Happy Holidays from Library and IT!

Library and IT would like to wish the entire Bucknell community Happy Holidays!

The library will close on Friday December 19th at 5pm, and will re-open on Monday January 5th at 8am.

Full hours available here:  http://www.bucknell.edu/LibraryHours

If you have books or other library materials you need to renew, you can do so on Worldcat, by clicking on “My Account”.

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Tips for Using Bucknell’s New Voicemail System

The Campus transitioned to a new voicemail system on November 13.  Faculty and staff will need to change their temporary password and record new greetings if they haven’t already done so.

Change Your Password:

You have been issued a temporary password to access your voice mailbox.  If you have not changed your temporary password yet, please do so immediately. http://ask.bucknell.edu/?p=1257

Record New Greetings:

You will need to record a new voice mail greeting, as your old greeting did not transfer over.  You will be prompted to record a “notification” (your name) and a personal greeting.

Listen to Voicemail:

  1. Voice messages are automatically delivered to your Bmail Inbox (as an audio attachment). You can listen to them on your computer, tablet, or smartphone.  More information can be found here: http://ask.bucknell.edu/?p=1247

  1. Voicemail messages are accessible via your telephone handset by pressing the Message button or by dialing 570-577-3600.

Get Help:

Answers to other questions you may have regarding the new voice mail system may be found here: http://ask.bucknell.edu/?s=voicemail

Please feel free to contact the Telephone Office at phoneoffice@bucknell.edu or 570-577-1810 if you have any other questions or concerns.

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Study tips from Ben Hoover ’08, M’12!

Ask for help!  Librarians and professional staff members are here to assist you in finding resources for papers and projects, and to guide you in the research process.  Starting on Sunday, Dec. 7 the library will be open for 24 hours and the Library Services Desk will be continually staffed.  If you need help, just ask!

Don’t procrastinate!  Start studying now to avoid cramming at the last minute.  Use your time wisely and plan out your studying (Google Calendar is a great tool for this).  If you have papers to write, schedule a short meeting with a subject-librarian now to get a jump start on finding sources and get tips that can make your paper writing faster and easier.

Take study breaks.  Exercise, meditate, or just relax.  Building short breaks into your study routine can help energize, motivate, and keep you on task.  There are a myriad of study-break events on campus so pick what you want to do and add them to your study schedule.

Can’t find an open computer or study space?  Laptops are available at the equipment desk for short-term borrowing, and Lenovo and Mac computer chargers are available at the circulation desk.  The library has study spaces on all five floors – three of which have quiet study areas.  Be adventurous and find some new places to study!

Someone being loud in the quiet area?  Message a library staff member using the chat widget on the Research by Subject page and we will come SHUSH them!  Also, feel free to message us with any library or research related questions.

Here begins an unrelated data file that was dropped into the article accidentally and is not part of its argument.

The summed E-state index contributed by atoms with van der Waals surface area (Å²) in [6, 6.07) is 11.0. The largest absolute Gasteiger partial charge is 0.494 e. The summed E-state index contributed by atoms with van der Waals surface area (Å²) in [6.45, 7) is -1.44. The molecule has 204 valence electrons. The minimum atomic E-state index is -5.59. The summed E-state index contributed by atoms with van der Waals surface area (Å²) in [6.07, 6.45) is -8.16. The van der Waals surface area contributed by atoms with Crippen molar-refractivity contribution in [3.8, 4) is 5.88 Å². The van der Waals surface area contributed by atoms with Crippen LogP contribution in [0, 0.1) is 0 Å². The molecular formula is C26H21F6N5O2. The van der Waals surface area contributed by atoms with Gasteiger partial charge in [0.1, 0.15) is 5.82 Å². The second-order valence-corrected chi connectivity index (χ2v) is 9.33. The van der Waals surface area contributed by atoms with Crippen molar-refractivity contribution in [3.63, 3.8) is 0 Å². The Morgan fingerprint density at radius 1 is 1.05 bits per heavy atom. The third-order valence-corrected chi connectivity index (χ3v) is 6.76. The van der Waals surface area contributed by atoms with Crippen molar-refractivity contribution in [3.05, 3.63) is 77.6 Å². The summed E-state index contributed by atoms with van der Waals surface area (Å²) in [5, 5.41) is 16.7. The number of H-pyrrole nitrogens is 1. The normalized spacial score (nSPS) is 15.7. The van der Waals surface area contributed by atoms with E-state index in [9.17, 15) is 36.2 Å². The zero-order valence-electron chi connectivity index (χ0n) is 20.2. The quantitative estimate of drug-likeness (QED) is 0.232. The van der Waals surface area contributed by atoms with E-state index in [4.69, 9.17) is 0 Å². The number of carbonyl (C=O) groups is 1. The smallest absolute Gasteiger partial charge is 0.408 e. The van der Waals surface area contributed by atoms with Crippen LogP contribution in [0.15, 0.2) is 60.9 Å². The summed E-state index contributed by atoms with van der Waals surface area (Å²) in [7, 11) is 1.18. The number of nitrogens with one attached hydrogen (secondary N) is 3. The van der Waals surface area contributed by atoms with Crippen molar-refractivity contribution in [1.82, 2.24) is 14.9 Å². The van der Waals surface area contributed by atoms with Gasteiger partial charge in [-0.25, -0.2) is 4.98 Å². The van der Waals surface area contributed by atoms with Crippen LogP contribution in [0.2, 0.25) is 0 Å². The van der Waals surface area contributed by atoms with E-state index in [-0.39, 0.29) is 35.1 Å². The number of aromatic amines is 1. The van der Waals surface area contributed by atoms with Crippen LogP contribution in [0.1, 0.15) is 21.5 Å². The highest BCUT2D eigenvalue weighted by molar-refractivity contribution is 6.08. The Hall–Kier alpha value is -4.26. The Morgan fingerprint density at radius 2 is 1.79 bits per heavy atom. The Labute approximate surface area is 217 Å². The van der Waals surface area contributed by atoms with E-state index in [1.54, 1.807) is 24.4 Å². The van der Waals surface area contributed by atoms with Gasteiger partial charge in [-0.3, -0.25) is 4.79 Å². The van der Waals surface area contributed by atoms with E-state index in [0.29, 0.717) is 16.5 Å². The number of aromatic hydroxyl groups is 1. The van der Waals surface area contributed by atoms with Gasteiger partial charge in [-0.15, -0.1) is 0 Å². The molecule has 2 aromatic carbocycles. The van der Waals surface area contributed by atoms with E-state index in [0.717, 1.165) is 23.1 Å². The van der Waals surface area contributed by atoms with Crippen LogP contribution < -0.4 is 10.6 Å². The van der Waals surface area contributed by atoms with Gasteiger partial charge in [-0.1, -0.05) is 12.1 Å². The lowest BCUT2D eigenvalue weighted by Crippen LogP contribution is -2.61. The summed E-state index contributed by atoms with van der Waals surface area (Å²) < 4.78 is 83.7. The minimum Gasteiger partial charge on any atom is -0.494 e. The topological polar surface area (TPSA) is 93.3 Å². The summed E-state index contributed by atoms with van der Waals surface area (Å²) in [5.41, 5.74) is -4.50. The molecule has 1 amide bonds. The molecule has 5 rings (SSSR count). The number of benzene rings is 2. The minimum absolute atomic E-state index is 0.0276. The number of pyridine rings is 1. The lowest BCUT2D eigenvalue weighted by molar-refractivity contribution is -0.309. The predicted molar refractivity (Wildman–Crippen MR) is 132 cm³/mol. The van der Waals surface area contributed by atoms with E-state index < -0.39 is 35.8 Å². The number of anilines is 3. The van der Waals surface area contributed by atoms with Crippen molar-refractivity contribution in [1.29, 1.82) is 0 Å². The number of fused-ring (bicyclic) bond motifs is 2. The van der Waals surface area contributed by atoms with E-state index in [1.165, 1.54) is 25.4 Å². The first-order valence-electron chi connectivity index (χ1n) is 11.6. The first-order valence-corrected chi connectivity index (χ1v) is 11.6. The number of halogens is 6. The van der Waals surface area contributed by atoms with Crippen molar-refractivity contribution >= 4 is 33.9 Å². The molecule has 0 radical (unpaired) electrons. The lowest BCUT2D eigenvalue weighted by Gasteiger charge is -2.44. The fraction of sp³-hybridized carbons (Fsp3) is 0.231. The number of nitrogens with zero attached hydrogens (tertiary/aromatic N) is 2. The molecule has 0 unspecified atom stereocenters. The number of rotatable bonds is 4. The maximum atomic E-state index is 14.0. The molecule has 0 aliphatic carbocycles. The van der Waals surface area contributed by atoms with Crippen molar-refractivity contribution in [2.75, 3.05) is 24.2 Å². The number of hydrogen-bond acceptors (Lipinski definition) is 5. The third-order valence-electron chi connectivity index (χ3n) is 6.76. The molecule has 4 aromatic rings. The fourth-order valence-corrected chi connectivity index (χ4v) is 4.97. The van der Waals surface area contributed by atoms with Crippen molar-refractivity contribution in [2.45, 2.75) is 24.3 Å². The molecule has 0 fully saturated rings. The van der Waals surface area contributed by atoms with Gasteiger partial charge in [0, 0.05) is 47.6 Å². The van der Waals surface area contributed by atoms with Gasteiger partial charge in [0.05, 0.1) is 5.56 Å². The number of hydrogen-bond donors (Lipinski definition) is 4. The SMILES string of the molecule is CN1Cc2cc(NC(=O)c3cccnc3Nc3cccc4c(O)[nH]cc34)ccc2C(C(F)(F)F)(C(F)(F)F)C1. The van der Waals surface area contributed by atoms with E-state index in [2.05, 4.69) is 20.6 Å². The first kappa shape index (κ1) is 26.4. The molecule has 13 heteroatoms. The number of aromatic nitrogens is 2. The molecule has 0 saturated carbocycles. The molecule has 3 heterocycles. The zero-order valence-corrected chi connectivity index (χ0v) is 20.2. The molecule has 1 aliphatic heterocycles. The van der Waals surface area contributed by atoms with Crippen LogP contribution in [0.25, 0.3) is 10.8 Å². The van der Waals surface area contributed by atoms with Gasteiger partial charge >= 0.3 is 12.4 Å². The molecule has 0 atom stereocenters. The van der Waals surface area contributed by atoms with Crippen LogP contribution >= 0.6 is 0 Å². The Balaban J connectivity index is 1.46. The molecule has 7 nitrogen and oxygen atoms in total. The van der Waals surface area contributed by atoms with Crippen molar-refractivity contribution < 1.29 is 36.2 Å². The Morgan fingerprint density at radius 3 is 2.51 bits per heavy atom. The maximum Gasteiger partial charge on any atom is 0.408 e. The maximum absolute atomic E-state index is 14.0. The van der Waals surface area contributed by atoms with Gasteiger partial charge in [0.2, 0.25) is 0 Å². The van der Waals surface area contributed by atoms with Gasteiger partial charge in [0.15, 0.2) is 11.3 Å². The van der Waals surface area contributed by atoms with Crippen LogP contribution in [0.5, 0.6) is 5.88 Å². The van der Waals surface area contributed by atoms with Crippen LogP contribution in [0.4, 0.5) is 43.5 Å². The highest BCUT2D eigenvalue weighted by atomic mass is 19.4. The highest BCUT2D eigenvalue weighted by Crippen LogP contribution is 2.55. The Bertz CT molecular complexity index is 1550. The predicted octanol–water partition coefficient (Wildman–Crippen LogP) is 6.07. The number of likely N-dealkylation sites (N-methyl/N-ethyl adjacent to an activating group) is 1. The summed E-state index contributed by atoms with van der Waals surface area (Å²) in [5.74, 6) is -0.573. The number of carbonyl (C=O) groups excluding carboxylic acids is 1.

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Library and IT: An Integral Part of Student Services

LIBRARY AND IT: AN INTEGRAL PART OF STUDENT SERVICES

by Ben Hoover, Evening Library Services Specialist

As a former student affairs practitioner recently converted to the Library and Information Technology field, I was surprised by the interconnection and similarity in support provided to students between L&IT and the Student Affairs Division on campus.  The traditional role of L&IT – to support the curriculum, and teaching and learning of faculty and students – is still the main role of the organization, but L&IT also has a large effect on the type of learning that leads to holistic development (i.e. the kind of learning that comes from the cocurricular and extracurricular).

L&IT provides the technological infrastructure that allows for the day to day functioning of almost all aspects of the cocurricular and extracurricular experiences on campus.  Technology is the springboard for clubs, organizations, events, campaigns, and learning as well as the foundation for almost all academic affairs and student affairs offices.  Thus, L&IT not only supports student learning but also holistic student development at a structural level.  With so much blending into student life, it makes sense that L&IT projects, initiatives, and decisions should be informed by theory and best practices in the Student Affairs field.  To this end, L&IT regularly seeks student and professional input via our Student Advisory Group and ad-hoc project focus groups.

In addition to the ubiquity of L&IT through technology on campus, the library side of L&IT offers services similar in nature to those in the student life realm.  Library Services provides many personalized and small group interactions with students in the form of reference consultations, information literacy instruction, workshops, and front line services through the library services desk and research help area.  Similarly, as one of the largest employers of student workers on campus, many L&IT staff members have the potential to be mentors. The frequent interactions we have with student employees give us the opportunity to make their work experiences be as much about personal and professional development as about getting the job done.